Religion and law round-up – 15th December

The big news of the week was the SC’s judgment in Hodkin – but possibly as important was the European Parliament’s rejection of a report on sexual and reproductive health and rights

So Scientology is a religion

The news that the Supreme Court had concluded that Scientology was a religion for the purposes of the Places of Worship Registration Act 1855  on which which we posted briefly – produced what can only be described as confused reactions, not least from DCLG minister Brandon Lewis and from those who assume that it is inevitable that the Scientologists will be given charitable status.

Almost inevitably, it’s more complicated than that. Just because the UKSC has agreed that Scientology is a religion for the purposes of the Places of Worship Registration Act 1855 does not mean that the Charity Commission or OSCR will necessarily recognise it as a charity, because there is a two-stage test: first, is it a trust “for the advancement of religion?” and secondly, if it is such a trust, do its activities advance religion “for the public benefit”?

A “yes” to the first does not mean an automatic “yes” to the second; and when the Scientologists applied for registration on a previous occasion in the 1990s the Charity Commission refused registration on the grounds that their activities did not benefit a wide enough section of the public.

Do the courts have morals after all?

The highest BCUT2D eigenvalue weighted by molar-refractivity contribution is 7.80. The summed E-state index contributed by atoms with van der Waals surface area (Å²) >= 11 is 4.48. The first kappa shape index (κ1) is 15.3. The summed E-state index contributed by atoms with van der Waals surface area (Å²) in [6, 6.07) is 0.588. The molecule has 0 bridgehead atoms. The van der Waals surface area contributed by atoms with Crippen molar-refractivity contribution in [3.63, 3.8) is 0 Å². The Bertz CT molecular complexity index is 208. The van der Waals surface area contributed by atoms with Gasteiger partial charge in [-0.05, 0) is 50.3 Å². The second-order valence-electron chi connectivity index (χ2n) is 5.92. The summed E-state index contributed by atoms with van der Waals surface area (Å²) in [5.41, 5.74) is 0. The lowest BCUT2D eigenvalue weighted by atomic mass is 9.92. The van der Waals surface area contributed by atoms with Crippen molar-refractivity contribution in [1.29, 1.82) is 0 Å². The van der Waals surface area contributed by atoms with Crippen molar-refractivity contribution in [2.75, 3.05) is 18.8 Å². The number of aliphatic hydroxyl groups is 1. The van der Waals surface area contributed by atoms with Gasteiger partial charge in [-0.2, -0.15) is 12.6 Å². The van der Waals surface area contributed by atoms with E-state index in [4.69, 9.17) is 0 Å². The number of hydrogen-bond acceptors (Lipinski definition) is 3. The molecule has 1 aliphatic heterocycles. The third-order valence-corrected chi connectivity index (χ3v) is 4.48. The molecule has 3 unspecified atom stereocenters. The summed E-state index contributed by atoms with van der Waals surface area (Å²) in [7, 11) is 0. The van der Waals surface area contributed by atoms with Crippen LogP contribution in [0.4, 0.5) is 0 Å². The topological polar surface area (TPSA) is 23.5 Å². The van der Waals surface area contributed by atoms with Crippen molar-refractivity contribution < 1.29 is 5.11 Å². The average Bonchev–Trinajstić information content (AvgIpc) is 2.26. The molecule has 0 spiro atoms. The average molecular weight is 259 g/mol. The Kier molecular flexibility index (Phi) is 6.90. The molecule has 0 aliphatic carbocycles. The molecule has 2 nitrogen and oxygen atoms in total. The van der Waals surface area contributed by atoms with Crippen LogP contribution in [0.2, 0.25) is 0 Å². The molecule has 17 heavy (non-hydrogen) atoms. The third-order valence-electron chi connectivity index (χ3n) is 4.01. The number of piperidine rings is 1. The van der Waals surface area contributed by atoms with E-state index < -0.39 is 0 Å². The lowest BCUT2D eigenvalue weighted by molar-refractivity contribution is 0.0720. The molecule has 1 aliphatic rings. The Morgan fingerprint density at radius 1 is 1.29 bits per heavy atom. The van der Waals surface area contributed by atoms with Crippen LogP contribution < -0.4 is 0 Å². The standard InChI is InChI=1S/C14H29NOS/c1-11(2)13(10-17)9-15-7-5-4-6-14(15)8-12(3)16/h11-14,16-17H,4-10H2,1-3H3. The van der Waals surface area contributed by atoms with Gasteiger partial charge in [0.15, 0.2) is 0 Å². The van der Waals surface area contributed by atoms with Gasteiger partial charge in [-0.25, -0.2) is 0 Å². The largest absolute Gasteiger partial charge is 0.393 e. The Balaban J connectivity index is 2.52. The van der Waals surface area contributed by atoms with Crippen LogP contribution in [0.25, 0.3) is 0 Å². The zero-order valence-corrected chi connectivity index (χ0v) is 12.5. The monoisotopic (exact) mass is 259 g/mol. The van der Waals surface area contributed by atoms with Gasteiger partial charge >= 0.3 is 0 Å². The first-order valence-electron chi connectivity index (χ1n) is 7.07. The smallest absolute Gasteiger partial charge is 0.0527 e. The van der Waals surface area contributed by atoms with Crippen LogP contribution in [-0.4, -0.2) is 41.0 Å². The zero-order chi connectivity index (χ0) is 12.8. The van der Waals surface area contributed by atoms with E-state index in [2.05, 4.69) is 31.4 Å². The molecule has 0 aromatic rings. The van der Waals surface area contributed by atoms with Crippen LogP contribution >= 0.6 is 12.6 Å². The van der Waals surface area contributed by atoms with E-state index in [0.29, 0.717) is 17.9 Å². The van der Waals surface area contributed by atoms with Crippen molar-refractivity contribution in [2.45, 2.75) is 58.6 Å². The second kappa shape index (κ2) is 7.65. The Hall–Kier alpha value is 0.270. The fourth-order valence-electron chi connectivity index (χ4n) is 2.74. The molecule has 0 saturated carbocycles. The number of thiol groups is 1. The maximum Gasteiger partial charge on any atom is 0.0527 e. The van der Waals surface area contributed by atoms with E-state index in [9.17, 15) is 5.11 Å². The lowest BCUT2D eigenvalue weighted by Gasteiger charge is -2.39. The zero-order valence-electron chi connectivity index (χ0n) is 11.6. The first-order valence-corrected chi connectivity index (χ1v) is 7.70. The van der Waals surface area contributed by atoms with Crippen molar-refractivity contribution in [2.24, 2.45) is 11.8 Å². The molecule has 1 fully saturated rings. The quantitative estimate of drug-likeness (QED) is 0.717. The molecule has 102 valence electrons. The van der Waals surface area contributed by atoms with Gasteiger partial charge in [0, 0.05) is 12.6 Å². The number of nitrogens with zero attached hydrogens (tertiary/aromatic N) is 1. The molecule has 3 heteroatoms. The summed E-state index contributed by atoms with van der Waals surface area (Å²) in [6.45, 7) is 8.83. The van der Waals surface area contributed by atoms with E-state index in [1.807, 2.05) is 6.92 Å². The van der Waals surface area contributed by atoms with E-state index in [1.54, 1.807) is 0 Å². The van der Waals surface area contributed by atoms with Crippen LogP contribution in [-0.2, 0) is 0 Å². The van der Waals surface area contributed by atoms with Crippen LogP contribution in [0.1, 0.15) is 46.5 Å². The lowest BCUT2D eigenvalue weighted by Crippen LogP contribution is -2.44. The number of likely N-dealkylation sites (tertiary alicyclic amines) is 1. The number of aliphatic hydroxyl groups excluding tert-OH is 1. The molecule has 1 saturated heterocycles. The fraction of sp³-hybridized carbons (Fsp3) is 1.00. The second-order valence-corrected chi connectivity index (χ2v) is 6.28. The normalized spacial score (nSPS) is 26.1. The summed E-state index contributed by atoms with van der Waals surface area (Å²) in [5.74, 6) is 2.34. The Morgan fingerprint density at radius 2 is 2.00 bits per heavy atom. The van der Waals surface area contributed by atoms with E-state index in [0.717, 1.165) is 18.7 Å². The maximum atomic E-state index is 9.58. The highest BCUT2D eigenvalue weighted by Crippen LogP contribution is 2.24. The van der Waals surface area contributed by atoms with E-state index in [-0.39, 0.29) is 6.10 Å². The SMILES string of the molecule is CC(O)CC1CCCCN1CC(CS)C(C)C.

Followers of the controversy over Sir James Munby’s speech on Law, Morality and Religion in the Family Courts, on which we have commented previously, may be interested in a post on the website of the Kirby Laing Institute for Christian Ethics, at Cambridge in which David McIlroy points out that judges

“… must recognise the starkly differing views which people hold (whether they are people of faith or of no faith at all) and must afford those views equal respect provided they are worthy of respect in a democratic society and not incompatible with human dignity”

He suggests that “the death of the enforcement of morality in family law has been greatly exaggerated” and concludes that “Despite the headlines, our courts do still have morals and they know it”.

Non-binding resolutions

In an earlier post we reported on the conflicts resulting from the blatantly biased report on Children’s right to physical integrity of the Rapporteur, Ms Marlene Rupprecht, and the subsequent supporting vote of the Parliamentary Assembly of the Council of Europe. Although covering a range of issues, it was religious circumcision that appeared to be the main target.  The vote in the Assembly was non-binding, and although the Secretary General of the Council of Europe was keen to stress that Council of Europe does not want to ban the practice of male circumcision, the vote acted as a catalyst for further action in some of the Nordic countries.

Last week the European Parliament side-stepped the a motion on the controversial Estrela Report on sexual and reproductive health and rights (SRHR) by taking a prior vote on an alternative resolution tabled by the EPP, [European People’s Party], and the ECR [European Conservatives and Reformists Group]. This non-binding resolution stated

“[t]he formulation and implementation of policies on sexual and reproductive health and rights and on sex education in schools is a competence of the member states.”